“We give you cash, you give us Corfu!”

On Friday, Greece admitted it could no longer pay down its massive debts.  Athens is seeking the emergency loans before it must make additional payments on its debt next month.
The cost of insuring Greek government debt against default recently surpassed Ukraine to become the most expensive in Europe. On Monday, the spread hit another unwelcome milestone by widening at one point beyond 700 basis points (meaning it would cost $700,000 a year for five years to insure $10 million of government debt against default), making Greece more risky than Pakistan, noted Timothy Ash of Royal Bank of Scotland, in a research note. While that may seem extreme, Pakistan does have some advantages, Ash said in a tongue-in-cheek note to clients, including a debt-to-GDP ratio of 55%, roughly half that of Greece, and a 2009 budget defict of 4% of GDP, less than a third of Greece’s level. Pakistan managed to grow by around 3% in 2009, while Greece’s economy shrank by around 2% and shows little prospect for growth any time soon.

Picture: German magazine Focus showed the famous armless classical statue, now at the Louvre, raising her middle finger under the headline “Cheats in the euro family” – suggesting that Greece had deliberately misled EU peers to cheat its way into the eurozone.

Greece has defaulted or rescheduled its debt five times since gaining independence in 1829, the economists wrote in their paper “This Time Is Different,” published in 2008 and recently expanded into a book. Spain has the lead in Europe at 13 times since 1476. Germany and France have both done it 8 times, while the U.K. has never done it since William the Conqueror invaded in 1066. The authors, writing in 2008, say that Greece and a few other European countries have escaped their status as serial defaulters by integrating into Europe, but they end the paper with a prophecy: “Concluding that countries like Hungary and Greece will never default again because “this time is different due to the European Union” may prove a very short-lived truism.”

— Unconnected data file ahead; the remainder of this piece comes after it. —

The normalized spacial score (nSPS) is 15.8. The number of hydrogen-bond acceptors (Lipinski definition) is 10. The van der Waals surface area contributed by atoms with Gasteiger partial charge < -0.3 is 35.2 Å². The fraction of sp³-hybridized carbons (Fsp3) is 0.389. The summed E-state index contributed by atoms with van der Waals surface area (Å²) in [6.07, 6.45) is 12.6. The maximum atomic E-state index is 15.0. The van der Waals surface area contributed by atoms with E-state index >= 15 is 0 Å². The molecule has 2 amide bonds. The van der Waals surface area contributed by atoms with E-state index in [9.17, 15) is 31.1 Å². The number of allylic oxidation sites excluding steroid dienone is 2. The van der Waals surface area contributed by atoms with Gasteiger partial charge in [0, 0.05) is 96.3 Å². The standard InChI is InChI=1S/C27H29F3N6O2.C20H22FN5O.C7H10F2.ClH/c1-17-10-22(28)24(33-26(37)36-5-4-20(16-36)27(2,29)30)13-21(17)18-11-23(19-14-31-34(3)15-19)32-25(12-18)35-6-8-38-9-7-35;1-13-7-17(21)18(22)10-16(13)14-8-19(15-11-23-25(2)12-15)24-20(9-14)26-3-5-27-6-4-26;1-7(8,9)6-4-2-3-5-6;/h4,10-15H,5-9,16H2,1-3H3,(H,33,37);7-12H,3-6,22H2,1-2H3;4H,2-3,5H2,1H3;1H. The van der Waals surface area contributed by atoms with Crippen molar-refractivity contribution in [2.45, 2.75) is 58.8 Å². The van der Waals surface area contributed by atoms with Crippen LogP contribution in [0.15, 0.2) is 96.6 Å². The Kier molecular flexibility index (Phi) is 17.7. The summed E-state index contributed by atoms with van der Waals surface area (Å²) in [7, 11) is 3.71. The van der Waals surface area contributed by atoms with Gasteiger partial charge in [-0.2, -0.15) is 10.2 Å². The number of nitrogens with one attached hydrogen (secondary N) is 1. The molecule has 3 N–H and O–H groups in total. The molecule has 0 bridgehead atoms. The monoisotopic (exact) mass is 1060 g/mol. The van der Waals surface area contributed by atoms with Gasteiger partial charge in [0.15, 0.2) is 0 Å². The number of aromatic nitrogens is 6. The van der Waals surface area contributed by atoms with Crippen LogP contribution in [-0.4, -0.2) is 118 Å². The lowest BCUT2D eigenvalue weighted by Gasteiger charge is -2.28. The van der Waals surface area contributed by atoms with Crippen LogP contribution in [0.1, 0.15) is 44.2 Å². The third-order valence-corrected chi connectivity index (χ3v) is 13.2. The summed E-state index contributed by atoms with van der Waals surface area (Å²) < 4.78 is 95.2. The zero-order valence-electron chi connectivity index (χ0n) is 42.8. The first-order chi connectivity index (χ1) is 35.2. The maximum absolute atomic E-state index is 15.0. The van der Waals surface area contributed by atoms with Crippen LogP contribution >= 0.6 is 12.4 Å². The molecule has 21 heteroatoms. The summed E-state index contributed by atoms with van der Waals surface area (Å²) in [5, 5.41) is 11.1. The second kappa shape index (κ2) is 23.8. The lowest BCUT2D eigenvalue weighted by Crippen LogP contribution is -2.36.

Greece must consider a fire sale of land, historic buildings and art works to cut its debts, according to the German position. Marco Wanderwitz, an MP for Merkel’s own conservative Christian Democrats, said Athens should provide collateral for any money it receives from the European Union to help it out of its debt crisis. "In this case, certain Greek islands also come into question," added Wanderwitz. "We give you cash, you give us Corfu," the Bild commented.

The country’s consumer federation, INKA, summoned Greeks to boycott German products, including supermarket chains and car dealerships, following a The German media’s chauvinist campaign against Greece.

"When we were carving beautiful statues like the Venus de Milos," said Sarandi Pitsas, referring to the cover of a German magazine which showed the statue gesturing obscenely under the headline ‘Greek cheats’, "they were living in caves and growling like dogs."

However, as news read today, Germany is starting to lay the legal ground for its contribution to the financial aid package for debt-laden Greece.  The government is seeking a speedy parliamentary approval for the controversial loan guarantees for Greece, adding up to some euro8 billion ($10.7 billion) for Germany.


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